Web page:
First comes the CEO of Cadbury Schweppes, who says the deal is "just one part of an overall strategy" that includes "increasing the amount of calories burned" by kids. That's been the industry's spin all along: Don't blame us, blame lack of exercise. Then comes the CEO of Pepsi, whose first line pops right out of the Clinton speechwriting manual: "This alliance gives [kids] the tools that they need to succeed." She yammers a bit about exercise and says her company and others will offer kids more "nutritious and functional beverages." How can a drink be "functional" if it's not nutritious? It sounds like ad-speak for those "sports drinks" that pretend to be good for you but seldom are.
Finally comes the CEO of Coke, Donald Knauss. He says of the deal, "We think it's going to strengthen our industry's ability to counter the perception that some of our critics have that some of our products don't fit into a balanced lifestyle." I just about fell off my elliptical machine (all this talk of exercise is highly inspiring) when I saw this. Don, you need remedial PR training! Ask that big white-haired guy standing behind you. Of course you're doing this to counter a perception that could hurt your bottom line. But, for God's sake, don't say that. You're supposed to say something about helping kids or doing what's right. Blurting out the stage directions in your consultant's message memo is very un-Clintonian. It's more like Bob Dole or George H.W. ("Message: I care") Bush.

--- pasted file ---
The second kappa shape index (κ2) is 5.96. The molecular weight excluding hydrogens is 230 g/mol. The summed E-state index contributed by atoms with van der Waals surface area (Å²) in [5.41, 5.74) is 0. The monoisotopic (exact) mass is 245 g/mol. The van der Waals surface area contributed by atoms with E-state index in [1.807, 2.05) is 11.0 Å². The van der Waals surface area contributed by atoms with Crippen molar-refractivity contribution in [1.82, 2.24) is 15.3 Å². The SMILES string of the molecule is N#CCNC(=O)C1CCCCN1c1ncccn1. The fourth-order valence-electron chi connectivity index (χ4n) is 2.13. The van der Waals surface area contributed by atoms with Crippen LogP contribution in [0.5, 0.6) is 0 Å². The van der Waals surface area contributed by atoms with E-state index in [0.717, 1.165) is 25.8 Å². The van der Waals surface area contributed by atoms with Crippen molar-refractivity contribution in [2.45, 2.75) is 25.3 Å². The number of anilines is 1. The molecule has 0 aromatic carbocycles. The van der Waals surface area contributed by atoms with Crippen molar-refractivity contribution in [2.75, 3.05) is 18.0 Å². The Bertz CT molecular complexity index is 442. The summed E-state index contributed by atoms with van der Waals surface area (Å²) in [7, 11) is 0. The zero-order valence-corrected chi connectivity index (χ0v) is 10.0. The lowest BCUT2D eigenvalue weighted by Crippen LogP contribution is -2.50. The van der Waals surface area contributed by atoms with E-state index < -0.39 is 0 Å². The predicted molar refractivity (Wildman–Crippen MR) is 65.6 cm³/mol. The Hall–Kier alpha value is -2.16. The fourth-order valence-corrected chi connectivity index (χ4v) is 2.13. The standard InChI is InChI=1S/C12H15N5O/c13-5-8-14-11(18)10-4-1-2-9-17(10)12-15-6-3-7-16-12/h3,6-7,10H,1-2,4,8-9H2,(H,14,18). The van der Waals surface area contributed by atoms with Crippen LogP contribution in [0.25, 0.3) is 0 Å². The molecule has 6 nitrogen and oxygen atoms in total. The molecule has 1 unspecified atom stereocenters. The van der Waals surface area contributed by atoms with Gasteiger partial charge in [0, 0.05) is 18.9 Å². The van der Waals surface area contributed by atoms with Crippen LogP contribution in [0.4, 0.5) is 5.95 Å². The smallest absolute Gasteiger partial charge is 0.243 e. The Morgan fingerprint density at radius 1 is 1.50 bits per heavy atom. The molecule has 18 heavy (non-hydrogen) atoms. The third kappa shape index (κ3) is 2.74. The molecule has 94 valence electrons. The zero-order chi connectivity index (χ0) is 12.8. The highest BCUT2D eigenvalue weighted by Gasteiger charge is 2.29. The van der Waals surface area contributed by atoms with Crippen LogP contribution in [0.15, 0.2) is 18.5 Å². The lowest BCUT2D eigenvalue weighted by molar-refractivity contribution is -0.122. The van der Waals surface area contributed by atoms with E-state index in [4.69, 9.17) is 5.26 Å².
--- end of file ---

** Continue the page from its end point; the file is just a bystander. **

Angry lefties call Knauss and the other CEOs "corporate predators." They label the deal "weak on marketing and enforcement" and denounce "commercialism" as a threat to children, democracy, and the environment. Not Clinton. "Alliance for a Healthier Generation—Clinton Foundation and American Heart Association—and Industry Leaders Set Healthy School Beverage Guidelines for U.S. Schools," says the headline on his press release. The first name in the roll of honor, of course, is Clinton's. But "industry leaders" has a nice ring, doesn't it? The press release returns to it, quoting Clinton: "These industry leaders recognize that childhood obesity is a problem and have stepped up to help solve it." Remember NAFTA? The White House coffees? Clinton never hated business. He knew whose posterior laid the golden eggs, and how to kiss it.
But angry lefties, as Clinton understands, are an important part of a well-balanced diet. That's what made him a great triangulator: Use the threat on your left to make the folks on your right happy to cut a deal with you in the middle. According to the Public Health Advocacy Institute, which threatened for months to sue the soda companies, their "agreement with the Clinton Foundation … comes after sustained pressure from potential litigation and negotiations with public health groups and their lawyers." In other words, the lefties did the dirty work so Clinton could score the winning bucket.
Clinton, of course, sees it differently. The companies "may have liked the way we were working with them, not just singling them out," he told the New York Times. "I'm glad we did it without litigation." That's Clinton: You get the victory; he gets the vanity. Not a bad deal.
Will Saletan covers science, technology, and politics for Slate and says a lot of things that get him in trouble.